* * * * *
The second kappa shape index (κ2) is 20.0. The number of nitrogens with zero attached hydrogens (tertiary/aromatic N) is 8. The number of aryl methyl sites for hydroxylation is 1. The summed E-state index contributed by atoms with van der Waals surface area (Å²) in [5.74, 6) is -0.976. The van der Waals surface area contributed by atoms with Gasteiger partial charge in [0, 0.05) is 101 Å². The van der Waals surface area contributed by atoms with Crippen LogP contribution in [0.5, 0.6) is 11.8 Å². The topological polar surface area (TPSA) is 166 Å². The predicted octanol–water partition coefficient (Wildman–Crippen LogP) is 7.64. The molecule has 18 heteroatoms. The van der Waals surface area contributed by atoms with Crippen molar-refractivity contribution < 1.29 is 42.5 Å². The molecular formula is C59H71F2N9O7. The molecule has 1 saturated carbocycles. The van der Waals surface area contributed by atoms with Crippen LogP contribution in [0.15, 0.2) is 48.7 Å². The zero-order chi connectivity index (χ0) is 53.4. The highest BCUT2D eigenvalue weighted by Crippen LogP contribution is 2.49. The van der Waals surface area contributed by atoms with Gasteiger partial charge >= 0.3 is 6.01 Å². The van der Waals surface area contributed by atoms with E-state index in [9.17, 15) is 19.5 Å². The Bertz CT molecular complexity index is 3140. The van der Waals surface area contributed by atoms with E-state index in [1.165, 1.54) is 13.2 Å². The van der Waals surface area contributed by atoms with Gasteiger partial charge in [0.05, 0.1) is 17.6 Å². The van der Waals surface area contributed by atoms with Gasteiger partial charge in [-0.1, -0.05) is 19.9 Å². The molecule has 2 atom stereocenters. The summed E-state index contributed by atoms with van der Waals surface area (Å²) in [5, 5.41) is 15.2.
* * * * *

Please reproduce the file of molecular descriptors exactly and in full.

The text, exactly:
The second kappa shape index (κ2) is 20.0. The number of nitrogens with zero attached hydrogens (tertiary/aromatic N) is 8. The number of aryl methyl sites for hydroxylation is 1. The summed E-state index contributed by atoms with van der Waals surface area (Å²) in [5.74, 6) is -0.976. The van der Waals surface area contributed by atoms with Gasteiger partial charge in [0, 0.05) is 101 Å². The van der Waals surface area contributed by atoms with Crippen LogP contribution in [0.5, 0.6) is 11.8 Å². The topological polar surface area (TPSA) is 166 Å². The predicted octanol–water partition coefficient (Wildman–Crippen LogP) is 7.64. The molecule has 18 heteroatoms. The van der Waals surface area contributed by atoms with Crippen molar-refractivity contribution < 1.29 is 42.5 Å². The molecular formula is C59H71F2N9O7. The molecule has 1 saturated carbocycles. The van der Waals surface area contributed by atoms with Crippen LogP contribution in [0.15, 0.2) is 48.7 Å². The zero-order chi connectivity index (χ0) is 53.4. The highest BCUT2D eigenvalue weighted by Crippen LogP contribution is 2.49. The van der Waals surface area contributed by atoms with Gasteiger partial charge >= 0.3 is 6.01 Å². The van der Waals surface area contributed by atoms with E-state index in [9.17, 15) is 19.5 Å². The Bertz CT molecular complexity index is 3140. The van der Waals surface area contributed by atoms with E-state index in [1.165, 1.54) is 13.2 Å². The van der Waals surface area contributed by atoms with Gasteiger partial charge in [0.05, 0.1) is 17.6 Å². The van der Waals surface area contributed by atoms with Gasteiger partial charge in [-0.1, -0.05) is 19.9 Å². The molecule has 2 atom stereocenters. The summed E-state index contributed by atoms with van der Waals surface area (Å²) in [5, 5.41) is 15.2.